Inventing Shakespeare: Text, Technology, and the Four Folios

Inventing Shakespeare

Inventing Shakespeare considers the technologies, devices, and tools prompted by research into the First Folio of Shakespeare’s plays. Called “the most thoroughly studied early modern book,” the Folio has inspired a sweeping and multidisciplinary scholarly toolkit, including Charlton Hinman’s optical-mechanical collating machine (described in a short essay on the overleaf), photographic and digital facsimiles, and ongoing experiments at CMU in the analysis of early printed books using computer vision and machine learning. Inventing Shakespeare explores the untold story of the Folio’s technological afterlives, reflecting CMU’s culture of innovation, interdisciplinary collaboration, and technological inventiveness.

360 Virtual Tour allows remote visitors to take a self-guided tour.

Duration March 6, 2023 08:00 - June 2, 2023 23:30
Duration March 6, 2023 - June 2, 2024
Location Hunt Library
Curator Samuel Lemley
Art Director Heidi Wiren Kebe
Exhibition Guide Spring 2023 Boundless

Click to experience the 360 virtual tour of this exhibit.
Click to experience a 360 virtual tour of this exhibit.

Associate Director of Marketing Heidi Bartlett and Curator of Special Collections Samuel Lemley.
Exhibit Art Director & Designer, Heidi Wiren Bartlett and Sam Lemley, Curator of Special Collections. 

Sam Lemley and Christopher Warren
Curator of Inventing Shakespeare exhibit, Sam Lemley and Associate Professor of English Christopher Warren, who led the Print & Probability project that identified the printers of the Fourth Folio.
Inventing Shakespeare
Visitor reads a fragment from Macbeth from the Second Folio (1632).

VR Shakespeare
Stephen Wittek, Assistant Professor of English in the Shakespeare-VR experience.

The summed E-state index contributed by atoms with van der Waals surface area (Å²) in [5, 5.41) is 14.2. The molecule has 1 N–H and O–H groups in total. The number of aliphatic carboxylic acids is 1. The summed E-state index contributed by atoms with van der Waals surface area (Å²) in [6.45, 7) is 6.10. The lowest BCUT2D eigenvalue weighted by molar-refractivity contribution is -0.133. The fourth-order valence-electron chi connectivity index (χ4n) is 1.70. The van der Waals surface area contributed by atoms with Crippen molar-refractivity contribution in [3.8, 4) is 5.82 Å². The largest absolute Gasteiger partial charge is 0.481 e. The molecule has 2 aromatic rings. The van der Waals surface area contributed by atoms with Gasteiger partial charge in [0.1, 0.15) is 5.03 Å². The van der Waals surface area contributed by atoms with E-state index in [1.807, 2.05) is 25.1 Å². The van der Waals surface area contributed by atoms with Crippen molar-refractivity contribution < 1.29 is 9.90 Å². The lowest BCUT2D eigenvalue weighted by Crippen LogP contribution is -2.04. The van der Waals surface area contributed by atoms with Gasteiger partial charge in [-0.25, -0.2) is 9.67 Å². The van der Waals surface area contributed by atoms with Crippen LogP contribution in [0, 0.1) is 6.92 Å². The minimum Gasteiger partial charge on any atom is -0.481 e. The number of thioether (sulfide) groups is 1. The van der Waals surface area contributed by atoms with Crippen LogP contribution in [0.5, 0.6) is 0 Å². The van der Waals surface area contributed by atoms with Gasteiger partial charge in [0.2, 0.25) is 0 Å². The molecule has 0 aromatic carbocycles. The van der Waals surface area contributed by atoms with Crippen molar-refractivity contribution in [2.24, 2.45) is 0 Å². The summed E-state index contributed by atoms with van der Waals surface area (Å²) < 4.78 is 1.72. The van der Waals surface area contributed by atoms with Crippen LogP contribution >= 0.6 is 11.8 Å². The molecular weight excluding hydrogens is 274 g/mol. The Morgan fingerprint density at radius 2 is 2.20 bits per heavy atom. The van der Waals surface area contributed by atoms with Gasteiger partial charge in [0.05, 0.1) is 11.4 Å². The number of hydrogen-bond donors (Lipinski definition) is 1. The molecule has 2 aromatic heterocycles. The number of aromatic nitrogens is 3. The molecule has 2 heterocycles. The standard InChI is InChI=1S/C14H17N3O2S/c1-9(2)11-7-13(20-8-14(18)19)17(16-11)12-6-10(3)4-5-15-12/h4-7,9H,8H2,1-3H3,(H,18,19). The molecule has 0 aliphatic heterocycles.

Inventing Shakespeare
Installation view of the Norton Facsimile of Shakespeare’s First Folio.

Inventing Shakespeare
Visitors look at leaves from the First, Second, Third, and Fourth Folios.
Inventing Shakespeare
Installation view of a fragment from Macbeth (1632).

Inventing Shakespeare
Visitors read about the Shakespeare-VR project.
Inventing Shakespeare
Inventing Shakespeare installation view.

Hinman Collator
Installation view with Hinman Collator.
Inventing Shakespeare
Video of the Hinman Collator in action.

Hinman Collator
Hinman Collator detail.
Students viewing the Hinman Collator
Students viewing the Hinman Collator.

Inventing Shakespeare title wall
Inventing Shakespeare title wall.
Leaves from the First, Second, Third, and Fourth Folios
Leaves from the First, Second, Third, and Fourth Folios.

Exhibit detail
Exhibit detail.
Visitors watch the damaged type animation
Visitors watch the damaged type animation.

Shakespeare-VR in motion
Shakespeare-VR in motion.
Student in the Shakespeare-VR experience
Student in the Shakespeare-VR experience.


This projection superimposes a distinctively damaged L and Y that appear in the word HOLY on the title page of Poole’s Annotations over a matching L and Y that appear in the word PLAYS on the title page of the Fourth Folio. Idiosyncrasies shared by these letters — a distinctive break in the L’s leg and fractures in the Y’s arms — show that they originated in the same print shop, that of Robert Roberts.

This short video animates the stereoptical effect of the Hinman Collator. It shows a passage in Act Four of Othello in two different printings. In the later printing, “set sining” is revised to “sat singing” in the first line. In fact, both readings are wrong: the line should read, “The poore Soule sat sighing, by a Sicamour tree,” as is clear from the context of Desdemona's lament. Detecting variants like this one allows scholars to judge which printing of a particular line is most accurate or most likely represents what Shakespeare wrote.

The video also shows two variant states of the engraved portrait of Shakespeare that appears on or facing the title page of all four Shakespeare Folios. The engraved copperplate from which the portrait was printed was modified to lend Shakespeare’s face more depth and realism. In the later state, Shakespeare’s eyebrows and beard are darker and more pronounced.